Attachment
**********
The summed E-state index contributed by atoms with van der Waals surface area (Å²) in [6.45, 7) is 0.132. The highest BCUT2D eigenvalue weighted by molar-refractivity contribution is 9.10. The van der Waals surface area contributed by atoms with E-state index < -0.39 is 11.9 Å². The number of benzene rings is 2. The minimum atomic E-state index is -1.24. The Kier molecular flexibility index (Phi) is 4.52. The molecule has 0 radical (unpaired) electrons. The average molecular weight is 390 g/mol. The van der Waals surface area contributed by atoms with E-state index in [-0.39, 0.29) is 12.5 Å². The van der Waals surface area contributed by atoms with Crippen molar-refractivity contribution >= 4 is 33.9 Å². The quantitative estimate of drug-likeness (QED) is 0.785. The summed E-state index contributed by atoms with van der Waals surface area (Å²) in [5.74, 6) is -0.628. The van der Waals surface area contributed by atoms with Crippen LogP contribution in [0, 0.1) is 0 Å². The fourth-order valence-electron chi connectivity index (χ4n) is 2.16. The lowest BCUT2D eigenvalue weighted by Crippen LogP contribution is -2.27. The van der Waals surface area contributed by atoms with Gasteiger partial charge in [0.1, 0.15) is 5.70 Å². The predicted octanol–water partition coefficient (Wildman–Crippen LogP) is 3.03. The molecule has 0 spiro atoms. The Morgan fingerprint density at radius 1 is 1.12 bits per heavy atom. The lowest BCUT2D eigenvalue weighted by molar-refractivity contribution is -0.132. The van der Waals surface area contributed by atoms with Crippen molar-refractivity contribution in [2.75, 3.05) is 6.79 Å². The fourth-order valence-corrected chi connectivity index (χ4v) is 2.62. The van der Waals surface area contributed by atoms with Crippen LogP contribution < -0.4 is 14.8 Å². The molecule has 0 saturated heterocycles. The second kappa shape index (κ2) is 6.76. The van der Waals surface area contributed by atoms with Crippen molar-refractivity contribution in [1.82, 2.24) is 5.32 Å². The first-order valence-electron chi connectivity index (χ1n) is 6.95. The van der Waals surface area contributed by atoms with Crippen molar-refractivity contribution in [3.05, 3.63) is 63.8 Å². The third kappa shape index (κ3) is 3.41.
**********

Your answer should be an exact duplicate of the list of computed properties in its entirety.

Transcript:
The summed E-state index contributed by atoms with van der Waals surface area (Å²) in [6.45, 7) is 0.132. The highest BCUT2D eigenvalue weighted by molar-refractivity contribution is 9.10. The van der Waals surface area contributed by atoms with E-state index < -0.39 is 11.9 Å². The number of benzene rings is 2. The minimum atomic E-state index is -1.24. The Kier molecular flexibility index (Phi) is 4.52. The molecule has 0 radical (unpaired) electrons. The average molecular weight is 390 g/mol. The van der Waals surface area contributed by atoms with E-state index in [-0.39, 0.29) is 12.5 Å². The van der Waals surface area contributed by atoms with Crippen molar-refractivity contribution >= 4 is 33.9 Å². The quantitative estimate of drug-likeness (QED) is 0.785. The summed E-state index contributed by atoms with van der Waals surface area (Å²) in [5.74, 6) is -0.628. The van der Waals surface area contributed by atoms with Crippen LogP contribution in [0, 0.1) is 0 Å². The fourth-order valence-electron chi connectivity index (χ4n) is 2.16. The lowest BCUT2D eigenvalue weighted by Crippen LogP contribution is -2.27. The van der Waals surface area contributed by atoms with Gasteiger partial charge in [0.1, 0.15) is 5.70 Å². The predicted octanol–water partition coefficient (Wildman–Crippen LogP) is 3.03. The molecule has 0 spiro atoms. The Morgan fingerprint density at radius 1 is 1.12 bits per heavy atom. The lowest BCUT2D eigenvalue weighted by molar-refractivity contribution is -0.132. The van der Waals surface area contributed by atoms with Crippen molar-refractivity contribution in [2.75, 3.05) is 6.79 Å². The fourth-order valence-corrected chi connectivity index (χ4v) is 2.62. The van der Waals surface area contributed by atoms with Crippen LogP contribution < -0.4 is 14.8 Å². The molecule has 0 saturated heterocycles. The second kappa shape index (κ2) is 6.76. The van der Waals surface area contributed by atoms with Crippen molar-refractivity contribution in [1.82, 2.24) is 5.32 Å². The first-order valence-electron chi connectivity index (χ1n) is 6.95. The van der Waals surface area contributed by atoms with Crippen molar-refractivity contribution in [3.05, 3.63) is 63.8 Å². The third kappa shape index (κ3) is 3.41.